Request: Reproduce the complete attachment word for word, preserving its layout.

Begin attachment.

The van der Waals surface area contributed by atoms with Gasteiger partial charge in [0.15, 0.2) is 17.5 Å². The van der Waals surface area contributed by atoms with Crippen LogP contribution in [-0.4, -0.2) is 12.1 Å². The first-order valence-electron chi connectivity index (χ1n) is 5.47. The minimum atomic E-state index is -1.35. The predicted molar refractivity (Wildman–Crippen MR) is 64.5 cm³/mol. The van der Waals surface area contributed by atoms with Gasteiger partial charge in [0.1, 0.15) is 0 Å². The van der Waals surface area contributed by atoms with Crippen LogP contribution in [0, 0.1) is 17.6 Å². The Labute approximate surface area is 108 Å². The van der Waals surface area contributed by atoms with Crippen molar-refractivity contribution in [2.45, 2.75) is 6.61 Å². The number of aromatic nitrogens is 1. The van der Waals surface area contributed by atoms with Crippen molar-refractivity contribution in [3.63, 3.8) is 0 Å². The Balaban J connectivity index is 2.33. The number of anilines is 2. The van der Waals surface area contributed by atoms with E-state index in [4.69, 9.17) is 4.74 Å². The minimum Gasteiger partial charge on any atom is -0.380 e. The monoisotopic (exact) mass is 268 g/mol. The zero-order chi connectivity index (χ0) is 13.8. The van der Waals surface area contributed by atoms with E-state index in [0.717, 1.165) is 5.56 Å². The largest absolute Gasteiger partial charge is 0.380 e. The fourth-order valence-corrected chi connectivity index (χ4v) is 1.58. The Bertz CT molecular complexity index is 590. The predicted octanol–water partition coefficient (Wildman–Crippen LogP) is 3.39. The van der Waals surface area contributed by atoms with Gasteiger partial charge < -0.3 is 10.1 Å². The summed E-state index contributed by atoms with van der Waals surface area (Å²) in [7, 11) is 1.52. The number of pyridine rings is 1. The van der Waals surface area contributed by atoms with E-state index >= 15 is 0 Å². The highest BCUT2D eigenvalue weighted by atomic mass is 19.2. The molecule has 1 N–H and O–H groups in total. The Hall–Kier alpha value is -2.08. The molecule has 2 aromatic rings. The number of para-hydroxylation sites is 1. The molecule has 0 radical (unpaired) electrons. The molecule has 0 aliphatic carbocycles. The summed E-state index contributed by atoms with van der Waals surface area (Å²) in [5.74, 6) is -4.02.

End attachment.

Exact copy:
The van der Waals surface area contributed by atoms with Gasteiger partial charge in [0.15, 0.2) is 17.5 Å². The van der Waals surface area contributed by atoms with Crippen LogP contribution in [-0.4, -0.2) is 12.1 Å². The first-order valence-electron chi connectivity index (χ1n) is 5.47. The minimum atomic E-state index is -1.35. The predicted molar refractivity (Wildman–Crippen MR) is 64.5 cm³/mol. The van der Waals surface area contributed by atoms with Gasteiger partial charge in [0.1, 0.15) is 0 Å². The van der Waals surface area contributed by atoms with Crippen LogP contribution in [0, 0.1) is 17.6 Å². The Labute approximate surface area is 108 Å². The van der Waals surface area contributed by atoms with Crippen molar-refractivity contribution in [2.45, 2.75) is 6.61 Å². The number of aromatic nitrogens is 1. The van der Waals surface area contributed by atoms with Crippen molar-refractivity contribution in [3.63, 3.8) is 0 Å². The Balaban J connectivity index is 2.33. The number of anilines is 2. The van der Waals surface area contributed by atoms with E-state index in [4.69, 9.17) is 4.74 Å². The minimum Gasteiger partial charge on any atom is -0.380 e. The monoisotopic (exact) mass is 268 g/mol. The zero-order chi connectivity index (χ0) is 13.8. The van der Waals surface area contributed by atoms with E-state index in [0.717, 1.165) is 5.56 Å². The largest absolute Gasteiger partial charge is 0.380 e. The fourth-order valence-corrected chi connectivity index (χ4v) is 1.58. The Bertz CT molecular complexity index is 590. The predicted octanol–water partition coefficient (Wildman–Crippen LogP) is 3.39. The van der Waals surface area contributed by atoms with Gasteiger partial charge < -0.3 is 10.1 Å². The summed E-state index contributed by atoms with van der Waals surface area (Å²) in [7, 11) is 1.52. The number of pyridine rings is 1. The van der Waals surface area contributed by atoms with E-state index >= 15 is 0 Å². The highest BCUT2D eigenvalue weighted by atomic mass is 19.2. The molecule has 1 N–H and O–H groups in total. The Hall–Kier alpha value is -2.08. The molecule has 2 aromatic rings. The number of para-hydroxylation sites is 1. The molecule has 0 radical (unpaired) electrons. The molecule has 0 aliphatic carbocycles. The summed E-state index contributed by atoms with van der Waals surface area (Å²) in [5.74, 6) is -4.02.